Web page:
While DIPP has stated that such amendments are the need of the hour to bring the Copyright Act on par with other relevant legislations (such as the Patent Act also for which amendments have been proposed), the government has to undertake a delicate balancing act in order to ensure the profitability of the original owners of creative works alongside the end user while ensuring increased transparent compliance.

Read more on Copyright amendment rules.



CR No. 148 of 2018   CRL. OP No.12229 of 2018

S.Ve Sekhar vs. The Inspector of Police, Cybercrime cell, Central crime branch,
Chennai city Police

In April, 2018, the inspector of police, Cybercrime cell registered a case against a playwright, actor and member of a political party for commission of offence under section 4 of the Tamil Nadu Prohibition of Women harassment (prevention) Act read with sections 504, 505(1) (c) and 509 of the Indian Penal Code. Offences under these sections contain imprisonment and fine.


Section 504 of IPC deals with intentional insult with intent to provoke breach of peace.

Section 505(1)(c) of IPC provides that whoever makes, publishes or circulates any statement, rumour or report with intent to incite a class or community of persons to commit offence against any other class / community of persons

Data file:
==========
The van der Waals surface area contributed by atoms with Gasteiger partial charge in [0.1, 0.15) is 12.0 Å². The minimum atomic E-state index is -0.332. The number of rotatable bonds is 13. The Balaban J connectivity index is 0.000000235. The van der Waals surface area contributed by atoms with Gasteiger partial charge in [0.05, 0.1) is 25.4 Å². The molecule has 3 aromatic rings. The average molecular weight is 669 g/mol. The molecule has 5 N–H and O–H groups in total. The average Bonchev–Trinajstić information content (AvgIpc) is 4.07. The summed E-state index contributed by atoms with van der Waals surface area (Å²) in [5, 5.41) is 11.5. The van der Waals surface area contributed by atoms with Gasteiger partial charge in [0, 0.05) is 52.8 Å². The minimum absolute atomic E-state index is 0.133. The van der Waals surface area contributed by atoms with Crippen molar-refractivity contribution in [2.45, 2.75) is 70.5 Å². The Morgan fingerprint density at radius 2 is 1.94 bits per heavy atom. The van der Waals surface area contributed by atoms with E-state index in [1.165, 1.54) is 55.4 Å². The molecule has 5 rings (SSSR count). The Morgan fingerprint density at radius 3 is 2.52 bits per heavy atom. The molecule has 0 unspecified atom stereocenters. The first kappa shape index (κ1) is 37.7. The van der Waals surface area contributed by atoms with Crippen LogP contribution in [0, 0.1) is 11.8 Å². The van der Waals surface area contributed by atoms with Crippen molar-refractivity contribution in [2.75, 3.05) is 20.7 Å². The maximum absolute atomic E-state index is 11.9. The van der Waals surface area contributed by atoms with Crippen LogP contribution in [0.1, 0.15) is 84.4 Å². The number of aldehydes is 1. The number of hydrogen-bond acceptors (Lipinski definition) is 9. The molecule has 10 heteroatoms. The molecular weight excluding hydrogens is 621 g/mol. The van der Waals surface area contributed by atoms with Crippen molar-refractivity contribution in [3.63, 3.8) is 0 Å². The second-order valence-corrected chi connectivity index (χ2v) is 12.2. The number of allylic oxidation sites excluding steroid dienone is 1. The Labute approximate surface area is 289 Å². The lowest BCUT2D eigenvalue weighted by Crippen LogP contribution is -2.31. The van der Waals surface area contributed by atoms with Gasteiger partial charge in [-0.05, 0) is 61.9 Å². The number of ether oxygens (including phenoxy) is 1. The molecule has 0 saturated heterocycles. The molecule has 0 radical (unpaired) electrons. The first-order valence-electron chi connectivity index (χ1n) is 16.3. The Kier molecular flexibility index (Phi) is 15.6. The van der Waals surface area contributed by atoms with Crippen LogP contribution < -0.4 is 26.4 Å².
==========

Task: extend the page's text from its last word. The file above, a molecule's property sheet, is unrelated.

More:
Section 509 of IPC prohibits any word, gesture or act intended to insult modesty of a woman

Section 4 of TN Prohibition of Women harassment Act – Defines “harassment” to mean means (to delete) any indecent conduct or act by a man which causes or is likely to cause intimidation, fear, shame or embarrassment, including abusing or causing hurt or nuisance or assault or use of force.



During April, 2018 when the said actor/politician posted a statement on his Facebook page in social media, the post contained explicit content which stated that women (especially) in the field of journalism could rise up the professional ladder only by immoral conduct - trading sexual favours with their superiors. The post was allegedly removed / blocked by the said person after sometime as it created a furore amongst the general public especially women.

Hence a complaint was filed by the police inspector cybercrime cell with the Madras High Court under sections 509 (word, gesture or act intended to insult modesty of a woman) read with section 4 (commits, participates or abets harassment of women) of the T.N Prohibition of women harassment Act. If found guilty under these sections the accused would face imprisonment of 3 years and fine.